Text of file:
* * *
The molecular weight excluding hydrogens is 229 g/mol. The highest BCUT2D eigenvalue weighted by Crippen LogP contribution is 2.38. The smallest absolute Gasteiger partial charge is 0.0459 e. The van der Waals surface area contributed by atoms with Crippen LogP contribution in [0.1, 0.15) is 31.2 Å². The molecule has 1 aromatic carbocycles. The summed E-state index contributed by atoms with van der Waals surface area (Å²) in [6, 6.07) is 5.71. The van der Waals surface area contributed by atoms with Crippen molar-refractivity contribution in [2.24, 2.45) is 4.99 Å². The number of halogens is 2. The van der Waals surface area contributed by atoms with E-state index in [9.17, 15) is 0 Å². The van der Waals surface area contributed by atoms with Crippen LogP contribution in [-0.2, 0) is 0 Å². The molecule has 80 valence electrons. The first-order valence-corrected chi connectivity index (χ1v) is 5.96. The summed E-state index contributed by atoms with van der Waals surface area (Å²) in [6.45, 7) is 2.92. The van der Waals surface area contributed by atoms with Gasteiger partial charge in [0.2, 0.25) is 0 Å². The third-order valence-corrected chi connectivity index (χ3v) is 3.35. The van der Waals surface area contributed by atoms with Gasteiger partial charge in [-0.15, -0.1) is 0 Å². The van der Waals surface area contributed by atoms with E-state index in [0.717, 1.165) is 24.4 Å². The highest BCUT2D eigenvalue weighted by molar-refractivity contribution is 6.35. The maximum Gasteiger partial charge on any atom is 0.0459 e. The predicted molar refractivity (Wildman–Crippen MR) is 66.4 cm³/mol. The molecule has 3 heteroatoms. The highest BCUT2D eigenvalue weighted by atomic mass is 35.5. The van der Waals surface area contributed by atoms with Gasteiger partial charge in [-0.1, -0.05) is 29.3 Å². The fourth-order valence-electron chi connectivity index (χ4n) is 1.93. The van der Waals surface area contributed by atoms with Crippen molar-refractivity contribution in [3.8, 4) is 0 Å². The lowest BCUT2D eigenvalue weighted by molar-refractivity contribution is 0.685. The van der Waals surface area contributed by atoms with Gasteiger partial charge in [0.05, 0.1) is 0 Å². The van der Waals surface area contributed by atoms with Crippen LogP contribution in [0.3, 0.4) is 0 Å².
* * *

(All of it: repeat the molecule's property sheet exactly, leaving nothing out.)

The molecular weight excluding hydrogens is 229 g/mol. The highest BCUT2D eigenvalue weighted by Crippen LogP contribution is 2.38. The smallest absolute Gasteiger partial charge is 0.0459 e. The van der Waals surface area contributed by atoms with Crippen LogP contribution in [0.1, 0.15) is 31.2 Å². The molecule has 1 aromatic carbocycles. The summed E-state index contributed by atoms with van der Waals surface area (Å²) in [6, 6.07) is 5.71. The van der Waals surface area contributed by atoms with Crippen molar-refractivity contribution in [2.24, 2.45) is 4.99 Å². The number of halogens is 2. The van der Waals surface area contributed by atoms with E-state index in [9.17, 15) is 0 Å². The van der Waals surface area contributed by atoms with Crippen LogP contribution in [-0.2, 0) is 0 Å². The molecule has 80 valence electrons. The first-order valence-corrected chi connectivity index (χ1v) is 5.96. The summed E-state index contributed by atoms with van der Waals surface area (Å²) in [6.45, 7) is 2.92. The van der Waals surface area contributed by atoms with Gasteiger partial charge in [0.2, 0.25) is 0 Å². The third-order valence-corrected chi connectivity index (χ3v) is 3.35. The van der Waals surface area contributed by atoms with Gasteiger partial charge in [-0.15, -0.1) is 0 Å². The van der Waals surface area contributed by atoms with E-state index in [0.717, 1.165) is 24.4 Å². The highest BCUT2D eigenvalue weighted by molar-refractivity contribution is 6.35. The maximum Gasteiger partial charge on any atom is 0.0459 e. The predicted molar refractivity (Wildman–Crippen MR) is 66.4 cm³/mol. The molecule has 3 heteroatoms. The highest BCUT2D eigenvalue weighted by atomic mass is 35.5. The van der Waals surface area contributed by atoms with Gasteiger partial charge in [-0.1, -0.05) is 29.3 Å². The fourth-order valence-electron chi connectivity index (χ4n) is 1.93. The van der Waals surface area contributed by atoms with Crippen molar-refractivity contribution in [3.8, 4) is 0 Å². The lowest BCUT2D eigenvalue weighted by molar-refractivity contribution is 0.685. The van der Waals surface area contributed by atoms with Gasteiger partial charge in [0.05, 0.1) is 0 Å². The van der Waals surface area contributed by atoms with Crippen LogP contribution in [0.3, 0.4) is 0 Å².